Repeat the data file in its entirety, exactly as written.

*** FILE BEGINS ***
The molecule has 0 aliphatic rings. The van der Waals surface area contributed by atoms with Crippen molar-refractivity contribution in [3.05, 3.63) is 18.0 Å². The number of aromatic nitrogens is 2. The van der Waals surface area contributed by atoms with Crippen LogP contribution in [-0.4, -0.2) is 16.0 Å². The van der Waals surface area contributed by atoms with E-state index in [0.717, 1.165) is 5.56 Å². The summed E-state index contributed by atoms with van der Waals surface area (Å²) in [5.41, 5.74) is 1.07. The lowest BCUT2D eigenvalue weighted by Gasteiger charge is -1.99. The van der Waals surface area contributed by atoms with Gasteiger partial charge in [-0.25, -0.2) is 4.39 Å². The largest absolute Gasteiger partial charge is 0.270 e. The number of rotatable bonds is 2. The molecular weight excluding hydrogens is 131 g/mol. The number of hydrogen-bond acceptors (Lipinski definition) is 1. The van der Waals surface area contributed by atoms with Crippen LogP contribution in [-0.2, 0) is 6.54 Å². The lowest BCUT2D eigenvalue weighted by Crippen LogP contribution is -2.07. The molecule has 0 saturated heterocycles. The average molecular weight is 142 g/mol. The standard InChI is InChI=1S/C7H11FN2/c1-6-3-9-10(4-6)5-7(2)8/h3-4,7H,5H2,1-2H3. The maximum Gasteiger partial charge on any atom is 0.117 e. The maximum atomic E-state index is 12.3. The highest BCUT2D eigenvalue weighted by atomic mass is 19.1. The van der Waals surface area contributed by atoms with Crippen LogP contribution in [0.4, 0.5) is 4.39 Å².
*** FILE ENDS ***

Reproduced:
The molecule has 0 aliphatic rings. The van der Waals surface area contributed by atoms with Crippen molar-refractivity contribution in [3.05, 3.63) is 18.0 Å². The number of aromatic nitrogens is 2. The van der Waals surface area contributed by atoms with Crippen LogP contribution in [-0.4, -0.2) is 16.0 Å². The van der Waals surface area contributed by atoms with E-state index in [0.717, 1.165) is 5.56 Å². The summed E-state index contributed by atoms with van der Waals surface area (Å²) in [5.41, 5.74) is 1.07. The lowest BCUT2D eigenvalue weighted by Gasteiger charge is -1.99. The van der Waals surface area contributed by atoms with Gasteiger partial charge in [-0.25, -0.2) is 4.39 Å². The largest absolute Gasteiger partial charge is 0.270 e. The number of rotatable bonds is 2. The molecular weight excluding hydrogens is 131 g/mol. The number of hydrogen-bond acceptors (Lipinski definition) is 1. The van der Waals surface area contributed by atoms with Crippen LogP contribution in [-0.2, 0) is 6.54 Å². The lowest BCUT2D eigenvalue weighted by Crippen LogP contribution is -2.07. The molecule has 0 saturated heterocycles. The average molecular weight is 142 g/mol. The standard InChI is InChI=1S/C7H11FN2/c1-6-3-9-10(4-6)5-7(2)8/h3-4,7H,5H2,1-2H3. The maximum Gasteiger partial charge on any atom is 0.117 e. The maximum atomic E-state index is 12.3. The highest BCUT2D eigenvalue weighted by atomic mass is 19.1. The van der Waals surface area contributed by atoms with Crippen LogP contribution in [0.4, 0.5) is 4.39 Å².